According to the Division of Trading and Markets, its staff will not recommend enforcement against Paxos if Paxos conducts a test to gauge the feasibility of operating a settlement system for U.S.-listed equity securities without registering as a clearing agency. The SEC’s reply to Paxos’s request emphasized that the no-action relief would be granted for a limited time for the purpose of processing a de minimis volume of trades in a small number of equity securities, which themselves will subject to multiple selection criteria. Paxos must begin to wind up the test one month before the end of the 24-month test period.
More specifically, the PSS trial will adhere to a number of parameters, including: (1) a limit of seven participants; (2) securities will be public securities registered under Securities Act Section 6 or Exchange Act Section 12; (3) a security must satisfy six criteria, including being a component of the Dow, S&P 500, or the Russell 1000; and (4) trading must comply with volume limits. Paxos said it will monitor for compliance with the parameters of the test period.
Registration looms without no-action relief. The SEC has on at least two occasions warned securities markets participants that some entities engaged in the business of digital asset securities may have to comply with the regulations for clearing agencies. The SEC’s guidance on whether digital asset securities are investment contracts, however, is far more detailed than its several statements on market participants such as exchanges and clearing agencies operating in the same space.
In its November 2018 Statement on Digital Asset Securities Issuance and Trading, the Division of Trading and Markets along with the Division of Corporation Finance and the Division of Investment Management, expressed numerous concerns about the trading of digital asset securities. The last footnote to the statement observed that regulations applicable to clearing agencies also could be relevant in this context. In March 2018, the Division of Trading and Markets and the Division of Enforcement also had warned that some entities may need to register as clearing agencies in a Statement on Potentially Unlawful Online Platforms for Trading Digital Assets .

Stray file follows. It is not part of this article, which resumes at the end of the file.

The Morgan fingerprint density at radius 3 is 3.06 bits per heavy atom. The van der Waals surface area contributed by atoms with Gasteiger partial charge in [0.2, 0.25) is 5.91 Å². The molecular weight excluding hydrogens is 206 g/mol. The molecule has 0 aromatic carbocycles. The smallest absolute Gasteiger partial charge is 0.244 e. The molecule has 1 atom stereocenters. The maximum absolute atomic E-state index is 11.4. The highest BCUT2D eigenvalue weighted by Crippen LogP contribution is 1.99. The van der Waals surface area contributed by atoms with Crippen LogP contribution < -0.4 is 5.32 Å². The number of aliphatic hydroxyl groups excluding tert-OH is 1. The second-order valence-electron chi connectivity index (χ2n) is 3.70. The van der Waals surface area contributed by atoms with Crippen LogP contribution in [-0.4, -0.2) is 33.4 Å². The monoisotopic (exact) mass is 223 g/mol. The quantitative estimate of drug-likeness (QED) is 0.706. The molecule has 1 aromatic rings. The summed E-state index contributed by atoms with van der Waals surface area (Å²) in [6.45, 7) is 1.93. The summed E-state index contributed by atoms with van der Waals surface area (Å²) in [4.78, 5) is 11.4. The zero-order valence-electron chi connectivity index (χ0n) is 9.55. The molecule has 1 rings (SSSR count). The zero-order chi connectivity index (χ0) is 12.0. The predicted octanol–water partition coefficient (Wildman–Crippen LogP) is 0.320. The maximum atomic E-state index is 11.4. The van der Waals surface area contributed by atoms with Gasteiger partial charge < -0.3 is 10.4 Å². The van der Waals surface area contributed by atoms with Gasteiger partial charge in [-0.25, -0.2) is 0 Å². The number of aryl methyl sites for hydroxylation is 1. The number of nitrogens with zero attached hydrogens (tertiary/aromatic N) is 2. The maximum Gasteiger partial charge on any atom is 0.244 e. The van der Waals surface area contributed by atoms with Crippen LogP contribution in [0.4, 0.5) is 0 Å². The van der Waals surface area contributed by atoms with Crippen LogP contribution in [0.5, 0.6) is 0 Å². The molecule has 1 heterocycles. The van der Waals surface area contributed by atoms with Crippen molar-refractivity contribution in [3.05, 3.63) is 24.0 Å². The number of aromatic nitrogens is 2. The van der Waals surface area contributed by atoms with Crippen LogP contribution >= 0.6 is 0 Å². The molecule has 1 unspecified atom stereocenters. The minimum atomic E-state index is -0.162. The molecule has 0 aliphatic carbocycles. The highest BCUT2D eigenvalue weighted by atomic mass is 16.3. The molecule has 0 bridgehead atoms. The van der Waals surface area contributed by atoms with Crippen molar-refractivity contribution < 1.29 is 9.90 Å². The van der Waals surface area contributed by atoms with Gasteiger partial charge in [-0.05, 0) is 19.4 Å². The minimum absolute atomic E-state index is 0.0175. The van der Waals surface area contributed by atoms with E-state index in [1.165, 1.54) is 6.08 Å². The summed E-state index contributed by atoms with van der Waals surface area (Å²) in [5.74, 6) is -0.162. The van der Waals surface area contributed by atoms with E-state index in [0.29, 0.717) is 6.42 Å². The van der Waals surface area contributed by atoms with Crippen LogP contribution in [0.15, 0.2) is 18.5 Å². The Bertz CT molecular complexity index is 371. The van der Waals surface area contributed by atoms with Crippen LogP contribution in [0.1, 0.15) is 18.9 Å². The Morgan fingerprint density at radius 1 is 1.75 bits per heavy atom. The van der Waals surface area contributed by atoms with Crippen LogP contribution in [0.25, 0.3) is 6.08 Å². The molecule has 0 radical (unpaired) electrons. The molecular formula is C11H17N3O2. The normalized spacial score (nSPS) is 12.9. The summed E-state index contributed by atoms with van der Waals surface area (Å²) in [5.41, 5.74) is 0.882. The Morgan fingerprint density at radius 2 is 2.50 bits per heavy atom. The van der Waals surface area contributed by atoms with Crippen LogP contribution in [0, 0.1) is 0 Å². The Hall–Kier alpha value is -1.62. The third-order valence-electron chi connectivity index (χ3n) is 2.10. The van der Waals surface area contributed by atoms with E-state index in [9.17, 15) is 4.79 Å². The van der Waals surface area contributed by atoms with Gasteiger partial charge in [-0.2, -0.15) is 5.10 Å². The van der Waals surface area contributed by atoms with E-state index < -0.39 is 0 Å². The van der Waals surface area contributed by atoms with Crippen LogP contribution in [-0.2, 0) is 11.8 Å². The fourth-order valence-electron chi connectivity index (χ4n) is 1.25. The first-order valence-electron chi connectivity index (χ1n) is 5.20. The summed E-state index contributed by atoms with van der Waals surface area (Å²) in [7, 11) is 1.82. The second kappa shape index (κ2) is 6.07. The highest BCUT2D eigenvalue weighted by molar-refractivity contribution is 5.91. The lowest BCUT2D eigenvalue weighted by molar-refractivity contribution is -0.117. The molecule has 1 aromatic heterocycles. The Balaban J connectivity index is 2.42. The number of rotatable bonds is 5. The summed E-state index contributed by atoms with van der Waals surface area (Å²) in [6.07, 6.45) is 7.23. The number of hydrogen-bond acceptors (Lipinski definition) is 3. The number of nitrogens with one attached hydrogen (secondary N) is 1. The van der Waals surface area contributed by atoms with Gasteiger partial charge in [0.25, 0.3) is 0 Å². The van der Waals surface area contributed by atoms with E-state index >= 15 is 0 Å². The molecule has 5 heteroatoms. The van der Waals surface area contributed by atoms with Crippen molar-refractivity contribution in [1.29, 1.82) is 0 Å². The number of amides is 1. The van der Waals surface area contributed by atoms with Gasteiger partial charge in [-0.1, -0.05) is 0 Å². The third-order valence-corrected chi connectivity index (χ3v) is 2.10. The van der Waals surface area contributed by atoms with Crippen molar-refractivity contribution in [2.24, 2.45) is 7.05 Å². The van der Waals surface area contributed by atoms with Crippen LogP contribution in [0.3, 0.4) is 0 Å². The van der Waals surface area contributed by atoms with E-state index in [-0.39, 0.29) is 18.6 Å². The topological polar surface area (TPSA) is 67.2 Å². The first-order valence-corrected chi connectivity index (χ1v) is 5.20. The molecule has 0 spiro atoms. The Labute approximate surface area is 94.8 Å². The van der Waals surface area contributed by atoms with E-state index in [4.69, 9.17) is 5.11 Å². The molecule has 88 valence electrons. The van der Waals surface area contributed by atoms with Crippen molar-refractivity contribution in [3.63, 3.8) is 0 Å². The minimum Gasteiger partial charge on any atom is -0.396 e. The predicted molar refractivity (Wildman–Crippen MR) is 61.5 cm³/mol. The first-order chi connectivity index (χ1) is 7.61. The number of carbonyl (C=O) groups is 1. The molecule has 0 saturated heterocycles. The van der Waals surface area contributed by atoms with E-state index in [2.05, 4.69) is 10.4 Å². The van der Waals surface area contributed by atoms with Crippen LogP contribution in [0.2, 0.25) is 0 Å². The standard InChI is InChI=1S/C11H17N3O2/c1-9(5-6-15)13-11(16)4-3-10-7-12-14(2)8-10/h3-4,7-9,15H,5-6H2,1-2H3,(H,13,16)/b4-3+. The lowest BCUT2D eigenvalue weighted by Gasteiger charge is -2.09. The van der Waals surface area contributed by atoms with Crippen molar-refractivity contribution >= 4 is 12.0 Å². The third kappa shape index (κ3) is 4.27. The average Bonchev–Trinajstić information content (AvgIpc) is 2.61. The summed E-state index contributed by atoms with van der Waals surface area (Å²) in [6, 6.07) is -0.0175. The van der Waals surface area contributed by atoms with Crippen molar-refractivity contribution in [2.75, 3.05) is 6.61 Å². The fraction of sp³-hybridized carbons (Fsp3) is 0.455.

Exchange Act Section 17A(b)(1) mandates that clearing agencies be registered. Under Exchange Act Section 3(a)(23), a "clearing agency" is any person who, among other things, acts as an intermediary in making payments or deliveries in connection with securities transactions. The statutory definition also provides a long list of entities that are excluded from the definition, including national securities exchanges, national securities associations, or broker-dealers solely because they perform certain specified activities.